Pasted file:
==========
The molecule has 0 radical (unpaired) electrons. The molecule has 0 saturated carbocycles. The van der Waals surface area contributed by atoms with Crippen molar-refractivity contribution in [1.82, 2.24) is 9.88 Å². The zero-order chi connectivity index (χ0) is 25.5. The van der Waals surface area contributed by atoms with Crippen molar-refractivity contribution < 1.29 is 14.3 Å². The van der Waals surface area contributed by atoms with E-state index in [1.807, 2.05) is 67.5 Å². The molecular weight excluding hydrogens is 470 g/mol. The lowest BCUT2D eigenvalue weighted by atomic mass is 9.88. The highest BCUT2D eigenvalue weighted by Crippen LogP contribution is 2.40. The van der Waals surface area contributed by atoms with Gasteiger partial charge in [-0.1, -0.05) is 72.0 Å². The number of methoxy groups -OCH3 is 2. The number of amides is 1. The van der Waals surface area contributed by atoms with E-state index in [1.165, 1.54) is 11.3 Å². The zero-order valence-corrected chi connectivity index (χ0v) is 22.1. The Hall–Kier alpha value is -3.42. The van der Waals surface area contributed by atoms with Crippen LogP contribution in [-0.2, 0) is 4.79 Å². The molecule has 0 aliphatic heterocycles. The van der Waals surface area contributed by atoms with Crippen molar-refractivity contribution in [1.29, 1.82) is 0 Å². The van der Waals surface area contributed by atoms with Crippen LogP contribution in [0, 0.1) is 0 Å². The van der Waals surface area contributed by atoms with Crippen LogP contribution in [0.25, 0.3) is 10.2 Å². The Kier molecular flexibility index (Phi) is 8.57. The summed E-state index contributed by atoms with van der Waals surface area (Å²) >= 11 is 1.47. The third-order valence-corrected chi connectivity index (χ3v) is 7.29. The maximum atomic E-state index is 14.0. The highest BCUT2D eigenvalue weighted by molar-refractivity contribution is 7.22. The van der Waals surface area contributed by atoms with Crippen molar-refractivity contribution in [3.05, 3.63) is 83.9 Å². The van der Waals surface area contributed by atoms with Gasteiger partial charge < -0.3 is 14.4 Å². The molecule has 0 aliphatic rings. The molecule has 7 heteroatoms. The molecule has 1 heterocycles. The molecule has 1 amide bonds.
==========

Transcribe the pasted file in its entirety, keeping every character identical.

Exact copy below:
The molecule has 0 radical (unpaired) electrons. The molecule has 0 saturated carbocycles. The van der Waals surface area contributed by atoms with Crippen molar-refractivity contribution in [1.82, 2.24) is 9.88 Å². The zero-order chi connectivity index (χ0) is 25.5. The van der Waals surface area contributed by atoms with Crippen molar-refractivity contribution < 1.29 is 14.3 Å². The van der Waals surface area contributed by atoms with E-state index in [1.807, 2.05) is 67.5 Å². The molecular weight excluding hydrogens is 470 g/mol. The lowest BCUT2D eigenvalue weighted by atomic mass is 9.88. The highest BCUT2D eigenvalue weighted by Crippen LogP contribution is 2.40. The van der Waals surface area contributed by atoms with Gasteiger partial charge in [-0.1, -0.05) is 72.0 Å². The number of methoxy groups -OCH3 is 2. The number of amides is 1. The van der Waals surface area contributed by atoms with E-state index in [1.165, 1.54) is 11.3 Å². The zero-order valence-corrected chi connectivity index (χ0v) is 22.1. The Hall–Kier alpha value is -3.42. The van der Waals surface area contributed by atoms with Crippen LogP contribution in [-0.2, 0) is 4.79 Å². The molecule has 0 aliphatic heterocycles. The van der Waals surface area contributed by atoms with Crippen molar-refractivity contribution in [1.29, 1.82) is 0 Å². The van der Waals surface area contributed by atoms with Crippen LogP contribution in [0, 0.1) is 0 Å². The van der Waals surface area contributed by atoms with Crippen LogP contribution in [0.25, 0.3) is 10.2 Å². The Kier molecular flexibility index (Phi) is 8.57. The summed E-state index contributed by atoms with van der Waals surface area (Å²) >= 11 is 1.47. The third-order valence-corrected chi connectivity index (χ3v) is 7.29. The maximum atomic E-state index is 14.0. The highest BCUT2D eigenvalue weighted by molar-refractivity contribution is 7.22. The van der Waals surface area contributed by atoms with Crippen molar-refractivity contribution in [3.05, 3.63) is 83.9 Å². The van der Waals surface area contributed by atoms with Gasteiger partial charge < -0.3 is 14.4 Å². The molecule has 0 aliphatic rings. The molecule has 7 heteroatoms. The molecule has 1 heterocycles. The molecule has 1 amide bonds.